Recent scientific studies have shown that orcas are well aware that they are orcas, and not pets for humans. Springer, the 18-month old orca that was returned to her family, quickly learned to stay away from boats and stay with her family. Lolita would need to be "deprogrammed," but it can and has been done.

Could Lolita learn to hunt for fish again?

Seaquarium Says: We threw her a fish once and she didn't chase it. Lolita has become accustomed to being hand-fed 180-200 pounds of restaurant-quality fish on a daily basis and has lost her ability to hunt for live fish.

FACT:
If she can learn tricks, she can re-learn to hunt. Keiko has demonstrated that after 23 years in captivity, he is fully competent to roam the North Atlantic, hunting and eating all the fish he can. The skill is apparently never lost during captivity. Lolita was about four years older than Keiko was when captured and had developed all of her hunting skills. She can certainly regain the ability to catch fish.

Are the Seaquarium shows educational?

Seaquarium Says: Our mission is to create an appreciation of our delicate ocean environments by displaying the natural abilities and beauty of marine animals through quality education and entertainment.... receive a better understanding of whales and marine animals in general.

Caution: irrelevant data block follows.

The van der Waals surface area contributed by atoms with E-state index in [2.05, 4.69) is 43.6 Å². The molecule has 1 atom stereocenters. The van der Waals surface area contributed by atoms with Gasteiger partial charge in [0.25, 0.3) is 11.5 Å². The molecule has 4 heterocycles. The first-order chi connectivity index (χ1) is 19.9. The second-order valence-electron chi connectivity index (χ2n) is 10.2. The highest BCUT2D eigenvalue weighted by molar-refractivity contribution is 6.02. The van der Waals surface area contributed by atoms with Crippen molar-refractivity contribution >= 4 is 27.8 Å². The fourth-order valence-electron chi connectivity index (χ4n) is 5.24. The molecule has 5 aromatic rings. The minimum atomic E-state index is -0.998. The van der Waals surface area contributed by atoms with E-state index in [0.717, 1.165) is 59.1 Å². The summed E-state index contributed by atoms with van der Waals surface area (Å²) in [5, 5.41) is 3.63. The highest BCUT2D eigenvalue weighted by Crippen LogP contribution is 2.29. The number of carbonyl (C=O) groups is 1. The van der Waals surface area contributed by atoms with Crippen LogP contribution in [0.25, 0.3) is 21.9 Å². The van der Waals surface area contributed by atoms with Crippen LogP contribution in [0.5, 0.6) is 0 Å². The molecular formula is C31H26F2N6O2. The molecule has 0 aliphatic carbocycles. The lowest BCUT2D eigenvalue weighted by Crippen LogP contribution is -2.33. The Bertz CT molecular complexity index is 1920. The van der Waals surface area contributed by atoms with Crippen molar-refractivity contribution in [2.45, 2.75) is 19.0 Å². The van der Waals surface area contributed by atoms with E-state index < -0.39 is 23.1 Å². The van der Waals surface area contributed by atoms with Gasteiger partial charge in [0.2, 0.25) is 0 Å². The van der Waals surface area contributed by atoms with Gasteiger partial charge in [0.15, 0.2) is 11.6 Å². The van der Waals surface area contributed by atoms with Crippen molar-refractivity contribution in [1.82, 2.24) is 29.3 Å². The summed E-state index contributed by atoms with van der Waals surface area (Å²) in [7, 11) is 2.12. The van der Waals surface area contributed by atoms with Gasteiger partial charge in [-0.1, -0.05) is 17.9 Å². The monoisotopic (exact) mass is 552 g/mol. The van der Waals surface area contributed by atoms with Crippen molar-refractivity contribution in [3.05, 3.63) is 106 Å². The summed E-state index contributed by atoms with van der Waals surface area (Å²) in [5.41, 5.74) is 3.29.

FACT: About 5% of the show is educational. And that is only because the law requires it. The underlying message of cetacean display parks is that capture and lifelong confinement of orcas for profit and amusement is acceptable. People do not get to see anything that remotely resembles a wild animal. What they see are circus clowns. (See Education)

Some parks even say that living in small tanks is better for the animals than their natural ocean habitats, which are called "cold, dark and ferocious" by Brad Andrews, director of operations for Sea World. It's hard to imagine a more disrespectful, anti-conservation message. At the Seaprison spectators see only a captive manipulated animal not the awesome strength, beauty, and social structure of natural orca populations.

How many dolphins have died at the Seaquarium?

>>Seaquarium Dolphin Death Chart<<

For your own research please visit our LINKS page.

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Sea lion at Miami Seaquarium